Islamic State militants (ISIS savages) have blown up two ancient shrines they consider sacrilegious in Palmyra, a 2,000-year-old UNESCO World Heritage site in central Syria, the ultra hardline Sunni Muslim group said on Tuesday.
The ISIS savages are beginning to destroy the beautiful and ancient city of Palmyra (Called Tadmur in Syria).
The report was the first of any damage being done by the the ISIS savages to buildings in Palmyra since they seized control of the city, also known as Tadmur, in May. Syrian forces have bombed the city, and the militants camped within it, since then.
Before-and-after pictures showed several ISIS savages carrying explosives and the shrines, which are not among the city’s monumental Roman-era buildings, reduced to rubble.
Syrian activists on the ground inside Syria said this week that the militants had planted mines in Palmyra but that it was not clear whether it was preparing to destroy the site or wanted to deter government forces from advancing towards it.
Syrian antiquities chief Abdul Maamoun Abdulkarim said,
“In all the areas where they spread when they see tombs they destroy them as see them as sacrilegious and a return to paganism.”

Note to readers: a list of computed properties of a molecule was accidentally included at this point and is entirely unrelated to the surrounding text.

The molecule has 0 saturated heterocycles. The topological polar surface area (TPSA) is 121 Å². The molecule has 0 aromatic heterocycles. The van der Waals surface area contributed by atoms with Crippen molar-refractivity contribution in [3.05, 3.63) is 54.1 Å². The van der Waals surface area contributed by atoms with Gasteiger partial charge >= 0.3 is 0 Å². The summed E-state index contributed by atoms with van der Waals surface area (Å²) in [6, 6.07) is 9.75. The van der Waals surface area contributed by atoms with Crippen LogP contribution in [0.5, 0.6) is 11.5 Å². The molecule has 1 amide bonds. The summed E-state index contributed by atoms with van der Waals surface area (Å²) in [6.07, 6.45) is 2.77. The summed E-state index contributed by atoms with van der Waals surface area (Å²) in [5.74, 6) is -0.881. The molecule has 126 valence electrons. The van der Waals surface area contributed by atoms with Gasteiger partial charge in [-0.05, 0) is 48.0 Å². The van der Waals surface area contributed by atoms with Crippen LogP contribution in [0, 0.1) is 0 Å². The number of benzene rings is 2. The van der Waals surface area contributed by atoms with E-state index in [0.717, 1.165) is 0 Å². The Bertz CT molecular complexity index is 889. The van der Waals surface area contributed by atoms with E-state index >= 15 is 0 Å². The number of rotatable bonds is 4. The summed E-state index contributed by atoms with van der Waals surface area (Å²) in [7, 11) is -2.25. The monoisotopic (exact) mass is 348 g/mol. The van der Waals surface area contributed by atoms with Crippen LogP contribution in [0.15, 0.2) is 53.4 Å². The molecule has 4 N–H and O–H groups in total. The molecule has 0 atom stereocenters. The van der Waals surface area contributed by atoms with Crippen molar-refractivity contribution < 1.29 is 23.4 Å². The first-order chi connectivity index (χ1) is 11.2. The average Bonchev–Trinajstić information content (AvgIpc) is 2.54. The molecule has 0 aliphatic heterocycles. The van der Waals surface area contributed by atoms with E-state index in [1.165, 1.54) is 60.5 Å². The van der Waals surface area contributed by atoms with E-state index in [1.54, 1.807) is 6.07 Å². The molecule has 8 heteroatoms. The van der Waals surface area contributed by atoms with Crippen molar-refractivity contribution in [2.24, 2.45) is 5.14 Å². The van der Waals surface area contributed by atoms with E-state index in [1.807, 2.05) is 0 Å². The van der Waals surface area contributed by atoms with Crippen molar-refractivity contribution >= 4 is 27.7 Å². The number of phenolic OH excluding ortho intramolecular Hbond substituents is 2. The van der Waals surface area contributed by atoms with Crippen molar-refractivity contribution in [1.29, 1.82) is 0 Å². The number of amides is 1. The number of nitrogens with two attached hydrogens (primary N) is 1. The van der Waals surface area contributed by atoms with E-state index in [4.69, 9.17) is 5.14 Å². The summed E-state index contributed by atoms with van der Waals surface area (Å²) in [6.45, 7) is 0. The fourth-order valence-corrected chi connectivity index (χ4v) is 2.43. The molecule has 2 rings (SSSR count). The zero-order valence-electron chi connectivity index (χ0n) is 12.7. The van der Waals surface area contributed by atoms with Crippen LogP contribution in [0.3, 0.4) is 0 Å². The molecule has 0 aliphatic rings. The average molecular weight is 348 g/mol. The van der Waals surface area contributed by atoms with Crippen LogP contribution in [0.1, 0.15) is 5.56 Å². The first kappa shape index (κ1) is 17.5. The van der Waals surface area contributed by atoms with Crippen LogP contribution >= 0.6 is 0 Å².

Hundreds of statues had been moved from the city to safe locations, before the ISIS savages, who control large swathes of Iraq and Syria, took over, the Syrian responsible for antiquities told Reuters.
Furthermore, the ISIS savages have blown up dozens of shrines in Iraq and Syria, many belonging to the Sufi sect, a mystical school of Islam opposed by puritanical Salafists from which Islamic State and al Qaeda draws many of its fighters.
ISIS began forming when the Assad regime began releasing hardcore Islamists from its prisons to create an unacceptable Western opposition to his rule. With a strong ISIS, Assad could claim he is the best alternative.
Reuters contributed to this article.